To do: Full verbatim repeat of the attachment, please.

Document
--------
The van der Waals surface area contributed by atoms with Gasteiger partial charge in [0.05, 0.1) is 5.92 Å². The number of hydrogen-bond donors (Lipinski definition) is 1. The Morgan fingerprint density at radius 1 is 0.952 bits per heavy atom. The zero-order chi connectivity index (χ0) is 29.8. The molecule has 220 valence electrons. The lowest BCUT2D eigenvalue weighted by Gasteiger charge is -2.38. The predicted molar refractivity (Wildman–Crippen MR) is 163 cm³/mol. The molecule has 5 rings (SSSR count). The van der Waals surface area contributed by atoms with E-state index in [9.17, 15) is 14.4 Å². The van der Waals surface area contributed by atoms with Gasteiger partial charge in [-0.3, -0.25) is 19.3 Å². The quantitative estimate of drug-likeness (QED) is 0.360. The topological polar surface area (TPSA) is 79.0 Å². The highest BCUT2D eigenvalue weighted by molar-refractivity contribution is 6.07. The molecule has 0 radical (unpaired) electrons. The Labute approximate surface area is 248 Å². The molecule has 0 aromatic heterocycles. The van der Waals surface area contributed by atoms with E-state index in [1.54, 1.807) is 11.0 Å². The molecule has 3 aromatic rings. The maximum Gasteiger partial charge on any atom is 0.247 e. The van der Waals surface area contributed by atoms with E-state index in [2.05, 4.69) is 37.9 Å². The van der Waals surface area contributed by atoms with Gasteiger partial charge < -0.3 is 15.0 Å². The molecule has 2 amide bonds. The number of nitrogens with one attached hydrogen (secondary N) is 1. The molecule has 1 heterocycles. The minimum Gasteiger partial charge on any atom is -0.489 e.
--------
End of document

The van der Waals surface area contributed by atoms with Gasteiger partial charge in [0.05, 0.1) is 5.92 Å². The number of hydrogen-bond donors (Lipinski definition) is 1. The Morgan fingerprint density at radius 1 is 0.952 bits per heavy atom. The zero-order chi connectivity index (χ0) is 29.8. The molecule has 220 valence electrons. The lowest BCUT2D eigenvalue weighted by Gasteiger charge is -2.38. The predicted molar refractivity (Wildman–Crippen MR) is 163 cm³/mol. The molecule has 5 rings (SSSR count). The van der Waals surface area contributed by atoms with E-state index in [9.17, 15) is 14.4 Å². The van der Waals surface area contributed by atoms with Gasteiger partial charge in [-0.3, -0.25) is 19.3 Å². The quantitative estimate of drug-likeness (QED) is 0.360. The topological polar surface area (TPSA) is 79.0 Å². The highest BCUT2D eigenvalue weighted by molar-refractivity contribution is 6.07. The molecule has 0 radical (unpaired) electrons. The Labute approximate surface area is 248 Å². The molecule has 0 aromatic heterocycles. The van der Waals surface area contributed by atoms with E-state index in [1.54, 1.807) is 11.0 Å². The molecule has 3 aromatic rings. The maximum Gasteiger partial charge on any atom is 0.247 e. The van der Waals surface area contributed by atoms with E-state index in [2.05, 4.69) is 37.9 Å². The van der Waals surface area contributed by atoms with Gasteiger partial charge < -0.3 is 15.0 Å². The molecule has 2 amide bonds. The number of nitrogens with one attached hydrogen (secondary N) is 1. The molecule has 1 heterocycles. The minimum Gasteiger partial charge on any atom is -0.489 e.